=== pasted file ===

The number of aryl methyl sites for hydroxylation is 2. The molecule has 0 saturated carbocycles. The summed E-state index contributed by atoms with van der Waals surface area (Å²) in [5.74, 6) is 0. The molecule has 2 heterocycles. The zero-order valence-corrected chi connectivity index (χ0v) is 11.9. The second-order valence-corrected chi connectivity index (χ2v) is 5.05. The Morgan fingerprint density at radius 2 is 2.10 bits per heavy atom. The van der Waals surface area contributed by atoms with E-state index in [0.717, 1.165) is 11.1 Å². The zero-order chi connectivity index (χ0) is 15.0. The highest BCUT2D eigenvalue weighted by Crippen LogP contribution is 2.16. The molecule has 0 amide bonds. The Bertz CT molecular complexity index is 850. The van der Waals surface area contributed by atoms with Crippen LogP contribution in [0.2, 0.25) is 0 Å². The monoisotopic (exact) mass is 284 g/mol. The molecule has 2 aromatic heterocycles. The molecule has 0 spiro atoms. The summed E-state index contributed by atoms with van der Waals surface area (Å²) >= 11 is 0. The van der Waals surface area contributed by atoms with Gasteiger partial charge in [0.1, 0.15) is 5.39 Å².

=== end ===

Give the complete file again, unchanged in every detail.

The number of aryl methyl sites for hydroxylation is 2. The molecule has 0 saturated carbocycles. The summed E-state index contributed by atoms with van der Waals surface area (Å²) in [5.74, 6) is 0. The molecule has 2 heterocycles. The zero-order valence-corrected chi connectivity index (χ0v) is 11.9. The second-order valence-corrected chi connectivity index (χ2v) is 5.05. The Morgan fingerprint density at radius 2 is 2.10 bits per heavy atom. The van der Waals surface area contributed by atoms with E-state index in [0.717, 1.165) is 11.1 Å². The zero-order chi connectivity index (χ0) is 15.0. The highest BCUT2D eigenvalue weighted by Crippen LogP contribution is 2.16. The molecule has 0 amide bonds. The Bertz CT molecular complexity index is 850. The van der Waals surface area contributed by atoms with Crippen LogP contribution in [0.2, 0.25) is 0 Å². The monoisotopic (exact) mass is 284 g/mol. The molecule has 2 aromatic heterocycles. The molecule has 0 spiro atoms. The summed E-state index contributed by atoms with van der Waals surface area (Å²) >= 11 is 0. The van der Waals surface area contributed by atoms with Gasteiger partial charge in [0.1, 0.15) is 5.39 Å².